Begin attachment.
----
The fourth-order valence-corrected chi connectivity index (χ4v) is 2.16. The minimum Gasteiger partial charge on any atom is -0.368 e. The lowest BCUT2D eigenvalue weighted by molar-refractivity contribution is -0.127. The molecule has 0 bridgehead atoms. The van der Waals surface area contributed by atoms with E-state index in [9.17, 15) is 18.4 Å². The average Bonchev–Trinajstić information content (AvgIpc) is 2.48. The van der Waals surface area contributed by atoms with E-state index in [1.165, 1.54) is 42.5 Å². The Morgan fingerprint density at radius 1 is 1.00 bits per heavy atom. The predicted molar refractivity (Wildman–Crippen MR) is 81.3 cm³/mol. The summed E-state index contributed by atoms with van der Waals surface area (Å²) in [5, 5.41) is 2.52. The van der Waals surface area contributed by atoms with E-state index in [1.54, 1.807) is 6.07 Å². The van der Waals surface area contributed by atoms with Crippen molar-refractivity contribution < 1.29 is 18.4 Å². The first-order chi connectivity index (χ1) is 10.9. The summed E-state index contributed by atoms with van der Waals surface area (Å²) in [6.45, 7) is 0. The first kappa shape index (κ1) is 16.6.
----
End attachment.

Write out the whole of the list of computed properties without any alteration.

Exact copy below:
The fourth-order valence-corrected chi connectivity index (χ4v) is 2.16. The minimum Gasteiger partial charge on any atom is -0.368 e. The lowest BCUT2D eigenvalue weighted by molar-refractivity contribution is -0.127. The molecule has 0 bridgehead atoms. The van der Waals surface area contributed by atoms with E-state index in [9.17, 15) is 18.4 Å². The average Bonchev–Trinajstić information content (AvgIpc) is 2.48. The van der Waals surface area contributed by atoms with E-state index in [1.165, 1.54) is 42.5 Å². The Morgan fingerprint density at radius 1 is 1.00 bits per heavy atom. The predicted molar refractivity (Wildman–Crippen MR) is 81.3 cm³/mol. The summed E-state index contributed by atoms with van der Waals surface area (Å²) in [5, 5.41) is 2.52. The van der Waals surface area contributed by atoms with E-state index in [1.54, 1.807) is 6.07 Å². The van der Waals surface area contributed by atoms with Crippen molar-refractivity contribution < 1.29 is 18.4 Å². The first-order chi connectivity index (χ1) is 10.9. The summed E-state index contributed by atoms with van der Waals surface area (Å²) in [6.45, 7) is 0. The first kappa shape index (κ1) is 16.6.